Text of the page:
Money and a university education go hand in hand. Whether students like it or not, they must find ways of financing their education. Some will take a burger flipping job at a fast food chain, others will apply for student loans and a few will choose to start their own companies and try to make a profit. Each way has its pros and cons. However, when you are a paid Concordia Student Union (CSU) executive, starting your own events management company may be frowned upon by the student population that elected you.
Last Wednesday a CSU council meeting was held to discuss the details of Russell Lobo’s involvement in Renaud Odeh Lobo Incorporated (ROL) is an events management company Lobo created last October with Paul Renaud, VP external affairs from Commerce and Administration Student’s Association (CASA). Lobo, VP Student Life, is part of the Evolution party currently in power on the CSU executive council. His mandate is to organize student activities on campus.
”The idea for the company started off as a student bursary program,” Lobo said. ”But the legalities involved would have taken forever for setting up a company and there would have been too much control from the government. So we decided to set up a for-profit events management company to have shows and concerts, and donate $250,000 to students in bursaries every year.”
The number was an estimate made by management. The company has not yet held an event and has yet to make a profit.
”My role in the company was that of Senior Vice President, Chief Financial Officer and Logistics,” said Lobo. ”Making sure we should have enough money in the bank, making sure the flyers were ready on time and to have the cell phones ready to pick up. That’s why I didn’t see the conflict of interest. I was able to separate the two. To do my 40 or 50 hours here [in the CSU office] to do whatever was needed, and to do my own thing on my own time.”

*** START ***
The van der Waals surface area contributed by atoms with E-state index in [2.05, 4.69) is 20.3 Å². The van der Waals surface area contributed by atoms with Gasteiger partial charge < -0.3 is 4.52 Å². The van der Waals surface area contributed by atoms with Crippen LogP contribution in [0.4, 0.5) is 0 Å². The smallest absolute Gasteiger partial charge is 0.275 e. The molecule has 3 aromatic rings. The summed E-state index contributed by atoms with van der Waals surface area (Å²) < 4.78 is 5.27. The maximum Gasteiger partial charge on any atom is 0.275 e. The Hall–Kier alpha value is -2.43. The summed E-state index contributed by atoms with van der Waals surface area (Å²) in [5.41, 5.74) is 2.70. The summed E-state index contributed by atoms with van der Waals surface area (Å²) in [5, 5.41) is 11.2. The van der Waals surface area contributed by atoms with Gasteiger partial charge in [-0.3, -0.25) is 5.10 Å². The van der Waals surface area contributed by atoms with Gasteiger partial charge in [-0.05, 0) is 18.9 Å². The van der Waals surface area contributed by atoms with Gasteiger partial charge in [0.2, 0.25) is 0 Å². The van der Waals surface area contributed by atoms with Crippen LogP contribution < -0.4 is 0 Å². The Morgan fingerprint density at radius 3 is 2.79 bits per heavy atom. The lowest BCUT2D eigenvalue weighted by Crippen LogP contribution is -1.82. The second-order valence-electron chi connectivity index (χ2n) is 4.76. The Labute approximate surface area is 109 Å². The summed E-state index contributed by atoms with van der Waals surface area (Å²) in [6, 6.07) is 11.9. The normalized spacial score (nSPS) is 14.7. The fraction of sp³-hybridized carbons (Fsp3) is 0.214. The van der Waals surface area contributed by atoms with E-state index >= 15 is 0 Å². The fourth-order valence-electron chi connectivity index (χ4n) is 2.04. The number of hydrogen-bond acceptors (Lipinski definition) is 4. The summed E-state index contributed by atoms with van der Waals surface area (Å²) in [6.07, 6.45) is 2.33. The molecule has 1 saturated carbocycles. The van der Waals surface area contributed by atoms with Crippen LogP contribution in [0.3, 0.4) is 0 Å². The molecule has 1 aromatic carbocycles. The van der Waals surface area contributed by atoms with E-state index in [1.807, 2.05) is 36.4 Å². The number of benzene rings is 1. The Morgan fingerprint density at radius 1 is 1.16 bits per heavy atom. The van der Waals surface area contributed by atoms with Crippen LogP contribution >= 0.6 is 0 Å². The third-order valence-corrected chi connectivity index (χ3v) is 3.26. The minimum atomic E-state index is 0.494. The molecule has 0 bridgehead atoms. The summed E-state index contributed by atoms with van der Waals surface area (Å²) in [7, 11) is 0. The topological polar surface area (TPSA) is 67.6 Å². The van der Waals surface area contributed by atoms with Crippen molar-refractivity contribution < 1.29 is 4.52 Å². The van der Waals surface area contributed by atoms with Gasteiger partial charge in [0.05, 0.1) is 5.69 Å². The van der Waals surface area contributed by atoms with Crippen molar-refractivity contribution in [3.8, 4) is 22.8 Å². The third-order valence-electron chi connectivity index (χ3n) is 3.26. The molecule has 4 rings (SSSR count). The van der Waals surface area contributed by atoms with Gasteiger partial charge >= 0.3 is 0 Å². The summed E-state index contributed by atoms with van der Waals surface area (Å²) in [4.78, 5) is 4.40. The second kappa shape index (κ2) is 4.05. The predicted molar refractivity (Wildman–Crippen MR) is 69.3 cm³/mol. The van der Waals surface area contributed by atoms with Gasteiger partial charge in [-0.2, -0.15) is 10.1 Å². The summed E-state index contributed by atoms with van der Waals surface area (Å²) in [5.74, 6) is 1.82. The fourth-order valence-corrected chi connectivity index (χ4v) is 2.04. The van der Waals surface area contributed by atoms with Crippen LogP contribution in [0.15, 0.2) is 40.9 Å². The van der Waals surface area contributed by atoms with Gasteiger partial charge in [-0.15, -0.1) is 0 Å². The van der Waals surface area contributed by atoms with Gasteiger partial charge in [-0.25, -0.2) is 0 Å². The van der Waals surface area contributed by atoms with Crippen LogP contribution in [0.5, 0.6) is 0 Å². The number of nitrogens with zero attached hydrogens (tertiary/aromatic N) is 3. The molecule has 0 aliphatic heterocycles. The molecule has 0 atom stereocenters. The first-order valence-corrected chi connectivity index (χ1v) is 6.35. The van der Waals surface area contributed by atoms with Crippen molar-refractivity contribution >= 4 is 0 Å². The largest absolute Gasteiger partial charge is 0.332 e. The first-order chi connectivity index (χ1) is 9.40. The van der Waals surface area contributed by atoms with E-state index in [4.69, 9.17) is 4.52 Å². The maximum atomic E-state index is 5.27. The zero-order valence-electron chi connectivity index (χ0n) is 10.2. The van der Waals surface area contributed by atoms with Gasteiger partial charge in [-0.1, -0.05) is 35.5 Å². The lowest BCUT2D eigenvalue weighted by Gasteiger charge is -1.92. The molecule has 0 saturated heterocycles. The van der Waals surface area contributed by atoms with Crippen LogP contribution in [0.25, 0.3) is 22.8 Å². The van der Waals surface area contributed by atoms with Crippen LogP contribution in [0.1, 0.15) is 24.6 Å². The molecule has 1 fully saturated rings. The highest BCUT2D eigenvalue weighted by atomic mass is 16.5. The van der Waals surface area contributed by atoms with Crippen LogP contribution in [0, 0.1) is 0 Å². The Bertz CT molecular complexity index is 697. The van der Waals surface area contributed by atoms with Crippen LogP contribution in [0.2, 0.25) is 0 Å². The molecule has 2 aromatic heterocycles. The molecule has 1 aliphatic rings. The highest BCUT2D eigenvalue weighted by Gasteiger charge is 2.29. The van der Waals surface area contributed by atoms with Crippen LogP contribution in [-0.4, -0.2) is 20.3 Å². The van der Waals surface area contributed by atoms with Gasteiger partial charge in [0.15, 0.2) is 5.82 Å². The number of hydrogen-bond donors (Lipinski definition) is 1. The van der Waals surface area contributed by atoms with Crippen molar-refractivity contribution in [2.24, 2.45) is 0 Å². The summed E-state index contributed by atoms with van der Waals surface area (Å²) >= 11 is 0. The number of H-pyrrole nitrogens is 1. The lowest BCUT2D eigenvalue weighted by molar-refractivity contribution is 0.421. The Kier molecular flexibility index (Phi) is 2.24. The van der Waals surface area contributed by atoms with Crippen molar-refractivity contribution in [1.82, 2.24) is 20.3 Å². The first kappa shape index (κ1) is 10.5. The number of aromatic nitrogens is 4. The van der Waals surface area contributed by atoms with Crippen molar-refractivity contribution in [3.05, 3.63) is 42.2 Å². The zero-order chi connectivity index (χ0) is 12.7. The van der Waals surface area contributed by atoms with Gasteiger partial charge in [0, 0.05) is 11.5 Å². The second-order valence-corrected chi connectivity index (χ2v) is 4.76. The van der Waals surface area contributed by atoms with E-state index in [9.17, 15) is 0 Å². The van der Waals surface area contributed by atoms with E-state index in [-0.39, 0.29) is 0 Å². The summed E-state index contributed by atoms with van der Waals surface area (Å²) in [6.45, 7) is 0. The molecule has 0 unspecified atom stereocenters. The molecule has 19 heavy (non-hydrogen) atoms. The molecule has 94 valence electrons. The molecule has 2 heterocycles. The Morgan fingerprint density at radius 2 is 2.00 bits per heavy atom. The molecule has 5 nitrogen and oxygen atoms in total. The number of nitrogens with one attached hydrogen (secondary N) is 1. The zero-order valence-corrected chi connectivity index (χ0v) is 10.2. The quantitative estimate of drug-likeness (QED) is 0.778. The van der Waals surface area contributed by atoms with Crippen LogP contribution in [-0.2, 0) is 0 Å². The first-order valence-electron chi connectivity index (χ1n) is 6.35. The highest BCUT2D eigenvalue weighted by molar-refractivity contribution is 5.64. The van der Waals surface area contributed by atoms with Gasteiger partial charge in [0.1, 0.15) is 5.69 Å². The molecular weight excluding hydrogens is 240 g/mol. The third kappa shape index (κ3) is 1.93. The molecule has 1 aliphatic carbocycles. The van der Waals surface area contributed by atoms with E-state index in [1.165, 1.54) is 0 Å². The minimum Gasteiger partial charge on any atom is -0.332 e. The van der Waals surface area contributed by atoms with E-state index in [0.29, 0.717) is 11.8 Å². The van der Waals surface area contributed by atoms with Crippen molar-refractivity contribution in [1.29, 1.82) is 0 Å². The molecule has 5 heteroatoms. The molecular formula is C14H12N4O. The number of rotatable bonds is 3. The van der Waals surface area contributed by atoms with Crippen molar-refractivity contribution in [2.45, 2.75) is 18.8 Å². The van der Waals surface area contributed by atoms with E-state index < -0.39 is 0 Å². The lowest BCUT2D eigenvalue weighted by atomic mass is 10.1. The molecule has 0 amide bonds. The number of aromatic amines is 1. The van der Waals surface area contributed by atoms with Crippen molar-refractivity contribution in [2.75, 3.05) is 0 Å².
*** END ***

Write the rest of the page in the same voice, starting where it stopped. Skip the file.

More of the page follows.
Noah Stewart Ornstein, a CSU councillor on the legislative branch of the student union for the faculty of Arts and Science and member of Coalition Concordia, had a different interpretation of Russell’s involvement in the events.
”Russell has misused his position on the CSU for his own benefit. As an elected representative for the students he has a real obligation, ethically, to behave in a way that both represents students in their best interest and not use CSU resources in a wrongful way for his own benefit. As an executive, you’re held to a higher bar.”
The problem is that it will be very hard to prove whether or not Lobo misused CSU resources. It boils down to who you choose to believe. An example Ornstein cited was that Lobo’s cell phone, paid for by the CSU, was listed as his contact number on the site. The number has since been taken down. Lobo assured council that this was a miscommunication between the Web designer and himself. He also claimed that he never misused CSU resources, whether it was the office, his computer, his CSU expense account or his cell phone.